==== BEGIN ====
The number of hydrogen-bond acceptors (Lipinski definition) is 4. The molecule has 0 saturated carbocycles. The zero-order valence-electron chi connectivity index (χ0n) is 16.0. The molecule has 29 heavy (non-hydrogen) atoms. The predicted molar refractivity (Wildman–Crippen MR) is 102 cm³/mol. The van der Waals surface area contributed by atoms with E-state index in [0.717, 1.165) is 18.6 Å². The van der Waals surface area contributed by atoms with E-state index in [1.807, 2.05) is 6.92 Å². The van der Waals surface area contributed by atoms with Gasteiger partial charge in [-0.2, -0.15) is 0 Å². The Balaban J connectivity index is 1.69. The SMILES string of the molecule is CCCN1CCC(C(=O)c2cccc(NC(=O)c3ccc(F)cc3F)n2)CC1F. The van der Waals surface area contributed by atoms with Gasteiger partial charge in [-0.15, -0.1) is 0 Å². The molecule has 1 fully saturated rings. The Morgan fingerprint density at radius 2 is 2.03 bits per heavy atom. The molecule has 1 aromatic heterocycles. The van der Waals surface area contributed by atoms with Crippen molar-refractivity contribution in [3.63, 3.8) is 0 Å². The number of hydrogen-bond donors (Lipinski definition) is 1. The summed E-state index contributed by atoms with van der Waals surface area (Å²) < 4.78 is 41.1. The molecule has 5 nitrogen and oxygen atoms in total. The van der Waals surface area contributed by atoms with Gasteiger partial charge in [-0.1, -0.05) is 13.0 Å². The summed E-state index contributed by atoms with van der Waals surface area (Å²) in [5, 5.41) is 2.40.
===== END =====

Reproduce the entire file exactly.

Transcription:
The number of hydrogen-bond acceptors (Lipinski definition) is 4. The molecule has 0 saturated carbocycles. The zero-order valence-electron chi connectivity index (χ0n) is 16.0. The molecule has 29 heavy (non-hydrogen) atoms. The predicted molar refractivity (Wildman–Crippen MR) is 102 cm³/mol. The van der Waals surface area contributed by atoms with E-state index in [0.717, 1.165) is 18.6 Å². The van der Waals surface area contributed by atoms with E-state index in [1.807, 2.05) is 6.92 Å². The van der Waals surface area contributed by atoms with Gasteiger partial charge in [-0.2, -0.15) is 0 Å². The Balaban J connectivity index is 1.69. The SMILES string of the molecule is CCCN1CCC(C(=O)c2cccc(NC(=O)c3ccc(F)cc3F)n2)CC1F. The van der Waals surface area contributed by atoms with Gasteiger partial charge in [-0.15, -0.1) is 0 Å². The molecule has 1 fully saturated rings. The Morgan fingerprint density at radius 2 is 2.03 bits per heavy atom. The molecule has 1 aromatic heterocycles. The van der Waals surface area contributed by atoms with Crippen molar-refractivity contribution in [3.63, 3.8) is 0 Å². The number of hydrogen-bond donors (Lipinski definition) is 1. The summed E-state index contributed by atoms with van der Waals surface area (Å²) < 4.78 is 41.1. The molecule has 5 nitrogen and oxygen atoms in total. The van der Waals surface area contributed by atoms with Gasteiger partial charge in [-0.1, -0.05) is 13.0 Å². The summed E-state index contributed by atoms with van der Waals surface area (Å²) in [5, 5.41) is 2.40.